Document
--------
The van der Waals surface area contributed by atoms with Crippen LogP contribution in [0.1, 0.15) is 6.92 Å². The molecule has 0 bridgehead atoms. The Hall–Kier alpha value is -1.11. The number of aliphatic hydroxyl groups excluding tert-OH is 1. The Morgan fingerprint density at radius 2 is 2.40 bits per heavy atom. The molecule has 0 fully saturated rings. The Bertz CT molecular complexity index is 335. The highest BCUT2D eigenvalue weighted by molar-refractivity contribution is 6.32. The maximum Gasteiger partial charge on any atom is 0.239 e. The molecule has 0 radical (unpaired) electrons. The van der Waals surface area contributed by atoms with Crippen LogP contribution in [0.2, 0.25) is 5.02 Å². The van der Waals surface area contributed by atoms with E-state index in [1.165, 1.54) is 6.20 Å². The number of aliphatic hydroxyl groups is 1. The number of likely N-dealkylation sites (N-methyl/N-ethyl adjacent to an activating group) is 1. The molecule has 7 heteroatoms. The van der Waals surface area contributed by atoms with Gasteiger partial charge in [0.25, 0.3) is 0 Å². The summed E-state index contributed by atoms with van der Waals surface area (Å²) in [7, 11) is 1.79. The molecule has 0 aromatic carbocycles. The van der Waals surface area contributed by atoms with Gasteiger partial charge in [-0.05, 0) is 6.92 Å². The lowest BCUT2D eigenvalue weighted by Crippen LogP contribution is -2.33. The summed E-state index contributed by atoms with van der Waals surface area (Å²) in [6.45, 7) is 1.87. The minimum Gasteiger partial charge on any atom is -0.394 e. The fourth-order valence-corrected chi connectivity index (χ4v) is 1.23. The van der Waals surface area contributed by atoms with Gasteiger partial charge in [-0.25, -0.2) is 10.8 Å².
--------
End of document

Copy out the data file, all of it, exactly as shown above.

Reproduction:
The van der Waals surface area contributed by atoms with Crippen LogP contribution in [0.1, 0.15) is 6.92 Å². The molecule has 0 bridgehead atoms. The Hall–Kier alpha value is -1.11. The number of aliphatic hydroxyl groups excluding tert-OH is 1. The Morgan fingerprint density at radius 2 is 2.40 bits per heavy atom. The molecule has 0 fully saturated rings. The Bertz CT molecular complexity index is 335. The highest BCUT2D eigenvalue weighted by molar-refractivity contribution is 6.32. The maximum Gasteiger partial charge on any atom is 0.239 e. The molecule has 0 radical (unpaired) electrons. The van der Waals surface area contributed by atoms with Crippen LogP contribution in [0.2, 0.25) is 5.02 Å². The van der Waals surface area contributed by atoms with E-state index in [1.165, 1.54) is 6.20 Å². The number of aliphatic hydroxyl groups is 1. The number of likely N-dealkylation sites (N-methyl/N-ethyl adjacent to an activating group) is 1. The molecule has 7 heteroatoms. The van der Waals surface area contributed by atoms with Gasteiger partial charge in [0.25, 0.3) is 0 Å². The summed E-state index contributed by atoms with van der Waals surface area (Å²) in [7, 11) is 1.79. The molecule has 0 aromatic carbocycles. The van der Waals surface area contributed by atoms with Gasteiger partial charge in [-0.05, 0) is 6.92 Å². The lowest BCUT2D eigenvalue weighted by Crippen LogP contribution is -2.33. The summed E-state index contributed by atoms with van der Waals surface area (Å²) in [6.45, 7) is 1.87. The minimum Gasteiger partial charge on any atom is -0.394 e. The fourth-order valence-corrected chi connectivity index (χ4v) is 1.23. The van der Waals surface area contributed by atoms with Gasteiger partial charge in [-0.25, -0.2) is 10.8 Å².